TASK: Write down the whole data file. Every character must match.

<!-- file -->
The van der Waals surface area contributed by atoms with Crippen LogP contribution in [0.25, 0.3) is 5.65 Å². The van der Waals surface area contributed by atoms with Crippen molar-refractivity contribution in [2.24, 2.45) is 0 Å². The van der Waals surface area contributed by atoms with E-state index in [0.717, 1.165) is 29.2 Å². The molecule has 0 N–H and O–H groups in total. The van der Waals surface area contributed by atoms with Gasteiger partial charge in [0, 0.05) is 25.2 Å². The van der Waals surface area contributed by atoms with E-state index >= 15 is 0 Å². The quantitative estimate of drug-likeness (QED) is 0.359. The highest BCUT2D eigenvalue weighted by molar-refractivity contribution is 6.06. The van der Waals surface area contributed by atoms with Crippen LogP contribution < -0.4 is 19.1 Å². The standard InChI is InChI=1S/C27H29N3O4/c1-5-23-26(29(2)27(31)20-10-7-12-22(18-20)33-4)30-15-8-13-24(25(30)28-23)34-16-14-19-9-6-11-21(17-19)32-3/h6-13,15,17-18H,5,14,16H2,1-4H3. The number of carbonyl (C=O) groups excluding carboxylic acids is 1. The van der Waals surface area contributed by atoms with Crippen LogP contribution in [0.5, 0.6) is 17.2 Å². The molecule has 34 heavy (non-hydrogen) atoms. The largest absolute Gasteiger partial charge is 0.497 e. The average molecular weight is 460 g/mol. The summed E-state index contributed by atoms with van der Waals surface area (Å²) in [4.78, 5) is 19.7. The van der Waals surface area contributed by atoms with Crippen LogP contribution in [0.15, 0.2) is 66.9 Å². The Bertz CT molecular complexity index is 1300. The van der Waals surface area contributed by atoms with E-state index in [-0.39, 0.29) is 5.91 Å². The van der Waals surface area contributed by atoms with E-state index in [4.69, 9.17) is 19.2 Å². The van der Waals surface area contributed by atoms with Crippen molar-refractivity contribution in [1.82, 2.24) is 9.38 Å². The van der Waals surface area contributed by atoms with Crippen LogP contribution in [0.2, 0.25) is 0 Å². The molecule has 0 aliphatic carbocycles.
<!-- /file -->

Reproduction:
The van der Waals surface area contributed by atoms with Crippen LogP contribution in [0.25, 0.3) is 5.65 Å². The van der Waals surface area contributed by atoms with Crippen molar-refractivity contribution in [2.24, 2.45) is 0 Å². The van der Waals surface area contributed by atoms with E-state index in [0.717, 1.165) is 29.2 Å². The molecule has 0 N–H and O–H groups in total. The van der Waals surface area contributed by atoms with Gasteiger partial charge in [0, 0.05) is 25.2 Å². The van der Waals surface area contributed by atoms with E-state index >= 15 is 0 Å². The quantitative estimate of drug-likeness (QED) is 0.359. The highest BCUT2D eigenvalue weighted by molar-refractivity contribution is 6.06. The van der Waals surface area contributed by atoms with Crippen LogP contribution < -0.4 is 19.1 Å². The standard InChI is InChI=1S/C27H29N3O4/c1-5-23-26(29(2)27(31)20-10-7-12-22(18-20)33-4)30-15-8-13-24(25(30)28-23)34-16-14-19-9-6-11-21(17-19)32-3/h6-13,15,17-18H,5,14,16H2,1-4H3. The number of carbonyl (C=O) groups excluding carboxylic acids is 1. The van der Waals surface area contributed by atoms with Crippen LogP contribution in [0.5, 0.6) is 17.2 Å². The molecule has 34 heavy (non-hydrogen) atoms. The largest absolute Gasteiger partial charge is 0.497 e. The average molecular weight is 460 g/mol. The summed E-state index contributed by atoms with van der Waals surface area (Å²) in [4.78, 5) is 19.7. The van der Waals surface area contributed by atoms with Crippen LogP contribution in [0.15, 0.2) is 66.9 Å². The Bertz CT molecular complexity index is 1300. The van der Waals surface area contributed by atoms with E-state index in [-0.39, 0.29) is 5.91 Å². The van der Waals surface area contributed by atoms with E-state index in [4.69, 9.17) is 19.2 Å². The van der Waals surface area contributed by atoms with Crippen molar-refractivity contribution in [1.82, 2.24) is 9.38 Å². The van der Waals surface area contributed by atoms with Crippen LogP contribution in [0.2, 0.25) is 0 Å². The molecule has 0 aliphatic carbocycles.